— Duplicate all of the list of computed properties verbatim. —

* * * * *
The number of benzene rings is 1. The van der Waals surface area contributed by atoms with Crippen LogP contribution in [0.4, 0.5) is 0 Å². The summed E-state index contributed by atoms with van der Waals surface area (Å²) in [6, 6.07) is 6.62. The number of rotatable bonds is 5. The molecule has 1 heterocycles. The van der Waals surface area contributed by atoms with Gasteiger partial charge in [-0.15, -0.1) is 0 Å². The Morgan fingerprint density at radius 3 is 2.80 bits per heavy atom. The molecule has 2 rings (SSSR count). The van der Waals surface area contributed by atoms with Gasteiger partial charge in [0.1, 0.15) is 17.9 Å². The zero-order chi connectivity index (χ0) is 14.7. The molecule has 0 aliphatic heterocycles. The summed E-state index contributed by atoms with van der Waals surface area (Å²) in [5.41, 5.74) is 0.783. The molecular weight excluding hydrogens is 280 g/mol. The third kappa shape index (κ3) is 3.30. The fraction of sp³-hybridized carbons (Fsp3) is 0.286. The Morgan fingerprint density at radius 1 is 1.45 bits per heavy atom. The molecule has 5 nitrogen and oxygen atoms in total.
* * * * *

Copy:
The number of benzene rings is 1. The van der Waals surface area contributed by atoms with Crippen LogP contribution in [0.4, 0.5) is 0 Å². The summed E-state index contributed by atoms with van der Waals surface area (Å²) in [6, 6.07) is 6.62. The number of rotatable bonds is 5. The molecule has 1 heterocycles. The van der Waals surface area contributed by atoms with Gasteiger partial charge in [-0.15, -0.1) is 0 Å². The Morgan fingerprint density at radius 3 is 2.80 bits per heavy atom. The molecule has 2 rings (SSSR count). The van der Waals surface area contributed by atoms with Gasteiger partial charge in [0.1, 0.15) is 17.9 Å². The zero-order chi connectivity index (χ0) is 14.7. The molecule has 0 aliphatic heterocycles. The summed E-state index contributed by atoms with van der Waals surface area (Å²) in [5.41, 5.74) is 0.783. The molecular weight excluding hydrogens is 280 g/mol. The third kappa shape index (κ3) is 3.30. The fraction of sp³-hybridized carbons (Fsp3) is 0.286. The Morgan fingerprint density at radius 1 is 1.45 bits per heavy atom. The molecule has 5 nitrogen and oxygen atoms in total.